C# Data Types

One of the last things we should read about are C# data types. Luckily this should be very brief and pretty easy to learn. You can think of data types as nothing more than… Er.. types of data. C# is what we call a strongly-typed programming language. This basically means is that in order create data we must predefine what type of data is it. Whether it’s numerical data, text data or character data, we must tell the compiler before hand. So lets start learning the data types we have available in C#.


Basic Data Types


  • Character data type that represents a single Unicode character
  • A, B, C ,D, @, %, $ are some examples
  • These are enclosed with single quotation marks ‘A’


  • Text data type that represents a sequences of characters
  • “Hello, World!” and an example
  • String are enclosed with double quotation marks “Hello”


  • Numerical data type that represents a 32 bit signed integer
  • An example would be 5, 20, 125 or 2544


  • Numerical decimal data type
  • An example would be 1.5, 3.4 or 10.3


  • Logical Boolean data type
  • It can only have the values true or false

If you would like to see all data types, visit this link.



This is NOT a data type, but I figured I would mention them in this section.

  • Comments are ways of leaving human readable comments in your code
  • They are initiated with two forward slashes
  • Comments are ignored by the compiler
  • //This is a comment



You can think of variables like a single car garage. It is simply something that holds a data type and is given a name for to later be accessed or modified. They get the name that they do because it literally defines them. They vary. The value inside of them can be changed or removed at anytime and the only thing that cannot change is their data type.


using System;
using System.Collections.Generic;
using System.Linq;
using System.Text;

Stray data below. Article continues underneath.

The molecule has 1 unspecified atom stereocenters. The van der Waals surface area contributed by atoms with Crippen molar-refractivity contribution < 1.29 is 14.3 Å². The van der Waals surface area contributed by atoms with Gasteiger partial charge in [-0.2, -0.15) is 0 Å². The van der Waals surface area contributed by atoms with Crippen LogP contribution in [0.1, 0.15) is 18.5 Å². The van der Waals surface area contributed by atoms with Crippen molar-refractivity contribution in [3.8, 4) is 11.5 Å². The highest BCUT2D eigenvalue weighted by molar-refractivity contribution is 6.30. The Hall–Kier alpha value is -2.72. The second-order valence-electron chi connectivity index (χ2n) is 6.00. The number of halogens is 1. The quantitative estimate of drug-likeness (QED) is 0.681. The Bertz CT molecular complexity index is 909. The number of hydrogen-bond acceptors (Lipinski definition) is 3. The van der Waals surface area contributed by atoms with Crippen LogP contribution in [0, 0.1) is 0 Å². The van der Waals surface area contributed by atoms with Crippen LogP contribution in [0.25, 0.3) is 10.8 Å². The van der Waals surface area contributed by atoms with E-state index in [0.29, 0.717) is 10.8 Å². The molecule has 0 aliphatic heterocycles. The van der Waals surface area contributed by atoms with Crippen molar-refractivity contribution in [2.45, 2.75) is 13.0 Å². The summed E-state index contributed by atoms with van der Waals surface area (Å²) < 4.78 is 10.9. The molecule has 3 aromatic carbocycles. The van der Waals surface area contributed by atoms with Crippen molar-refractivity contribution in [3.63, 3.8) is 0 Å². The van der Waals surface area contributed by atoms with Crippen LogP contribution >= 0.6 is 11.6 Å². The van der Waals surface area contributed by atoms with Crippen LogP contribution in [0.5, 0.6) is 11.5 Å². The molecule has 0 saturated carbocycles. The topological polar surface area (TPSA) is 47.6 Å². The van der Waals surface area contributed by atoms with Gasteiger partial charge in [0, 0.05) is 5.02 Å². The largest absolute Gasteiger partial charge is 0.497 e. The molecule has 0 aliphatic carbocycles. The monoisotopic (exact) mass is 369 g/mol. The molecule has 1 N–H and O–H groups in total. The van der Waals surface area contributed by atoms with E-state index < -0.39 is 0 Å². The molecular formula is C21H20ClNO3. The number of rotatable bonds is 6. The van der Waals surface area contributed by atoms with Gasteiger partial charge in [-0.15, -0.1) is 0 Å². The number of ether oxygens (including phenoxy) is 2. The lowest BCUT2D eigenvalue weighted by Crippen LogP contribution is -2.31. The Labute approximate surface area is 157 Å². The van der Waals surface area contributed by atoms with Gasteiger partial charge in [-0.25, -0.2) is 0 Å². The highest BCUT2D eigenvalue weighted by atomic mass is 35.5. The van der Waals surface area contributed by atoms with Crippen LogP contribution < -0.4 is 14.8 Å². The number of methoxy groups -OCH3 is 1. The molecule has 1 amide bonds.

using System.Threading.Tasks;

namespace HelloWorld
    class Program

        static void Main(string[] args)
            //Creating a string variable with a start value
            string message = "Hello, World!";
            //Write the message variable to the console
            //Change the message variables value
            message = "Goodbye, World!"; //Notice I did not declare string this time. The variable has already been instantiated.
            //Write the new value to the console
            //Wait for keyboard input before closing the program

First I created a string and named it message. Right off the bat I gave this message variable a value of “Hello, World!”. Next you will notice I used the Console.WriteLine like we did in in our HelloWorld project. You would also probably notice that this time I didn’t pass it a string directly, but rather passed it a variable that was a string data type. I then set our message variable a new value of “Goodbye, World!” and again, called the Console.WriteLine and passed the variable with its new value.


C# Hello/Goodbye World
Output from a Hello & Goodbye World console application.


Feel free to go ahead and copy that code in a console application to see it in action yourself and even poke around with it and make some discoveries on your own.


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